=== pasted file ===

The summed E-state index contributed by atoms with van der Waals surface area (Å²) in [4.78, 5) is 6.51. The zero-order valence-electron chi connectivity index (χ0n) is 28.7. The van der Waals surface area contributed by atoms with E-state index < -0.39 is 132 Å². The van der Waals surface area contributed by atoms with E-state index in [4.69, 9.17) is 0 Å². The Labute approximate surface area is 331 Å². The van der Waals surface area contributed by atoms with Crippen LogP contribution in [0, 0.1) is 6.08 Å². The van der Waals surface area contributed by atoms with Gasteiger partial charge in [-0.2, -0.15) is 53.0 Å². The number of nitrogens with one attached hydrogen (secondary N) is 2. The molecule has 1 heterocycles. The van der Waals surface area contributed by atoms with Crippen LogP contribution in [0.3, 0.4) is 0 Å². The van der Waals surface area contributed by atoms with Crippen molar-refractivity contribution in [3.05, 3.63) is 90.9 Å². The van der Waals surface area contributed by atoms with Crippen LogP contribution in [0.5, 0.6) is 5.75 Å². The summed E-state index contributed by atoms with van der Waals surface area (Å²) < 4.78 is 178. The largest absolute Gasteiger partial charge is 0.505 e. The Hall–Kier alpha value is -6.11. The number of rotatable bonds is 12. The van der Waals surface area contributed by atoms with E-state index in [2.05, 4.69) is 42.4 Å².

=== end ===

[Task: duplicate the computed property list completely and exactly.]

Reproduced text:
The summed E-state index contributed by atoms with van der Waals surface area (Å²) in [4.78, 5) is 6.51. The zero-order valence-electron chi connectivity index (χ0n) is 28.7. The van der Waals surface area contributed by atoms with E-state index < -0.39 is 132 Å². The van der Waals surface area contributed by atoms with E-state index in [4.69, 9.17) is 0 Å². The Labute approximate surface area is 331 Å². The van der Waals surface area contributed by atoms with Crippen LogP contribution in [0, 0.1) is 6.08 Å². The van der Waals surface area contributed by atoms with Gasteiger partial charge in [-0.2, -0.15) is 53.0 Å². The number of nitrogens with one attached hydrogen (secondary N) is 2. The molecule has 1 heterocycles. The van der Waals surface area contributed by atoms with Crippen LogP contribution in [0.3, 0.4) is 0 Å². The van der Waals surface area contributed by atoms with Crippen molar-refractivity contribution in [3.05, 3.63) is 90.9 Å². The van der Waals surface area contributed by atoms with Crippen LogP contribution in [0.5, 0.6) is 5.75 Å². The summed E-state index contributed by atoms with van der Waals surface area (Å²) < 4.78 is 178. The largest absolute Gasteiger partial charge is 0.505 e. The Hall–Kier alpha value is -6.11. The number of rotatable bonds is 12. The van der Waals surface area contributed by atoms with E-state index in [2.05, 4.69) is 42.4 Å².